Ekstasis opens with the baroque “Marienbad” a mournful ballad laced in esoteric vocal arrangements. The record’s rewarding, emotional centerpiece, “In The Same Room,” holds actual hints of rhythm and surprising hooks. At one point she sings, “I can’t recall his face, but I want to remember.” “Boy In The Moon” is an 8-minute droning exercise before she states, “This plane is taking off.” It surely is: to Deep Space Nine. She goes soft-goth on “Goddess Eyes II” and Kate Bush on “Four Gardens,” a track with a fantastic flourish of medieval chants and melodies as Holter asks, “will you come home, will you come home with me?” Ekstasis closes appropriately with a pretentious 9-minute gallop of free-jazz and a bit of self-importance on “This Is Ekstasis.”
Ekstasis is full of dreamy Cocteau Twins mystique. There’s potential all over the place. Holter strikes me as an artist’s artist; this record won’t threaten Bon Iver, but will place her in a new lane. Holter does have a few accessible moments here, like on “In The Same Room” and “Four Gardens” where she clearly shows great ideas. To put it another way: Laurie Anderson will be impressed. Holter is clearly a new voice, and takes on welcomed exploratory roads that will have us wondering what’s next for the young, talented heroine.
It can be difficult to gain a balanced perspective on an album after reading a single summary of the music. Bias can tilt a review, as can personal taste, history and just about everything else that is unique to the person writing it. So in an effort to offer an expanded perspective in such a medium, here are Three reactions, Three impressions, Three Takes on Mr. M by Lambchop.
Mr. M is subtly mischievous. And very patient. Gone are Lambchop’s familiar alt-country arrangements, replaced instead by droning vamps and orchestral strings. Frontman Kurt Wagner has dedicated this album to the passing of Vic Chestnutt, and its funereal pace is fitting for such. However, Wagner accompanies these graceful tracks with remarkable irony and imagery. On “Nice Without Mercy,” people snapping pictures with mobile phones are juxtaposed against others carrying buckets of water over mountains and the “pastoral splendor” of catching fish. In “The Good Life,” Wagner contemplates “the good life is wasted on me” while advising, “it’s not what you make, it’s what you earn”.
The two-song, 14-minute sprawl of “Gone Tomorrow” into “Mr. Met” is some of the best music to come out this year—upbeat, sparse, and a little drunk. It’s a lounge-singing grandfather waxing prolific about “the last night on the continent” where “the wine tasted like sunshine in the basement” before transitioning into a sobering choral finish. This is not an album to throw on at a party; it’s too delicate. It’s a lonely afternoon.
Mr. M takes more than one listen to really appreciate. I admit to laughing out loud at the piano accents on “Gar” upon first listen. But there’s an honesty that few other bands have here, a vividly real experience like sipping fresh lemonade or sitting on a dock, and the listen is remarkably rewarding.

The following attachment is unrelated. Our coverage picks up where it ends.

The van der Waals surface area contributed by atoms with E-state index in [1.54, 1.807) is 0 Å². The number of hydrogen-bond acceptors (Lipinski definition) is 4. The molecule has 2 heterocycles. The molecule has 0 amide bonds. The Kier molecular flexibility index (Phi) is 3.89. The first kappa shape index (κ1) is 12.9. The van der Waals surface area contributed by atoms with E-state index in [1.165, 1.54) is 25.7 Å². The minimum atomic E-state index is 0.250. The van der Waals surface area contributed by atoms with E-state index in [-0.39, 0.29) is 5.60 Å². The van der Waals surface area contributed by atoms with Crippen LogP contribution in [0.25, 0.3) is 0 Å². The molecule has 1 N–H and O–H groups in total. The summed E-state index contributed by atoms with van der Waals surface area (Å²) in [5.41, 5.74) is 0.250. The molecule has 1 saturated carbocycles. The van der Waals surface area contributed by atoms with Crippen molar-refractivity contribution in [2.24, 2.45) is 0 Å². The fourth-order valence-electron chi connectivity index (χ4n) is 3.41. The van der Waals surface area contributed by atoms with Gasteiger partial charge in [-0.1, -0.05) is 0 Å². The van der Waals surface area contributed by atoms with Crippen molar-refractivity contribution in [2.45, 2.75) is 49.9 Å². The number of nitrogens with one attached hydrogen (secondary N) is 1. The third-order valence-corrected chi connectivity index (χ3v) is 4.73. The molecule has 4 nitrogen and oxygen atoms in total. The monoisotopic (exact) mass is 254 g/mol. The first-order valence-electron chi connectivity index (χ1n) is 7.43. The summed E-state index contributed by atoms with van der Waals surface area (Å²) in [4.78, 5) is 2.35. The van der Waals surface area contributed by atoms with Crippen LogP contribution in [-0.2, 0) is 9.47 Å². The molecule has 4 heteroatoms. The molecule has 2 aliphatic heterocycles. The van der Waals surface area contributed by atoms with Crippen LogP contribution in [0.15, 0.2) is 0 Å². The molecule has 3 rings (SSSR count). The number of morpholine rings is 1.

Mr. M is Kurt Wagner’s first full-length under the Lambchop moniker since 2008’s Oh (Ohio) and the first since the death of his friend and collaborator Vic Chesnutt, to whom the album is dedicated. In several recent interviews, Wagner has attributed the unusually long wait for the LP (Lambchop previously had released an album almost every year since their1994 debut I Hope You’re Sitting Down) to the unexpected passing of Chesnutt on Christmas Day 2009. Chesnutt had been one of Wagner’s earliest supporters, inviting him and his band to collaborate on 1998’s The Salesman and the Bernadette, back in the days when Wagner was doing carpentry to pay for his music habit and long before Lambchop had gained any kind of mainstream recognition.
Yet if the album is inspired by Chesnutt, you’d be hard-pressed to find where it is about him, or even about friendship or loss or human mortality. It seems that his memory is more the occasion than the topic of Mr. M, (in roughly the way that 2008 swing-state politics was the occasion for Oh (Ohio) or the 37th president the occasion for Nixon). In fact, most of the songs on Mr. M would be at home on any Lambchop record of the last decade. The evocative ambiguity of the lyrics, the hushed country-lounge piano, the classical string backing, the languid tempo, and the playful beauty of Wagner’s cigarette-damaged baritone are all hallmarks of the band’s unique sound. Mr. M feels less like a tribute album than like the natural expansion of the gorgeous body of work that Wagner has been crafting steadily since the late ’90s. Mr. M doesn’t break any new ground, but with a sound so perfectly developed, that’s probably a good thing. And in the end, if the references to Chesnutt are oblique at best, the dark beauty of this album serves as a fitting tribute to his life and work.
On Lambchop’s 11th album, the band delivers one of their finest releases by using some quite unconventional methods. There’s orchestral virtuosity matched with Americana-esque backdrops, especially on such tracks as “Gar.” Violins sweep magically through the beginning of “Mr. Met.” However, there are occasions where Kurt Wagner’s vocals don’t exactly mesh with the arrangements, rather they stumble-the-fuck-in and initially sound jarring. Then the vocals, along with the arrangements, manage to swirl into Mr. M’s aesthetic genius. And maybe that’s the takeaway of Mr. M: That a throat-grabber of an album can suck you in with light, airy, and wonderfully arranged compositions. Wagner’s vocals are the fragile yet interesting bond that glues it all together and brings it home.
It can be difficult to gain a balanced perspective on an album after reading a single summary of the music. Bias can tilt a review, as can personal taste, history and just about everything else that is unique to the person writing it. So in an effort to offer an expanded perspective in such a medium, here are Three reactions, Three impressions, Three Takes on Old Ideas by Leonard Cohen.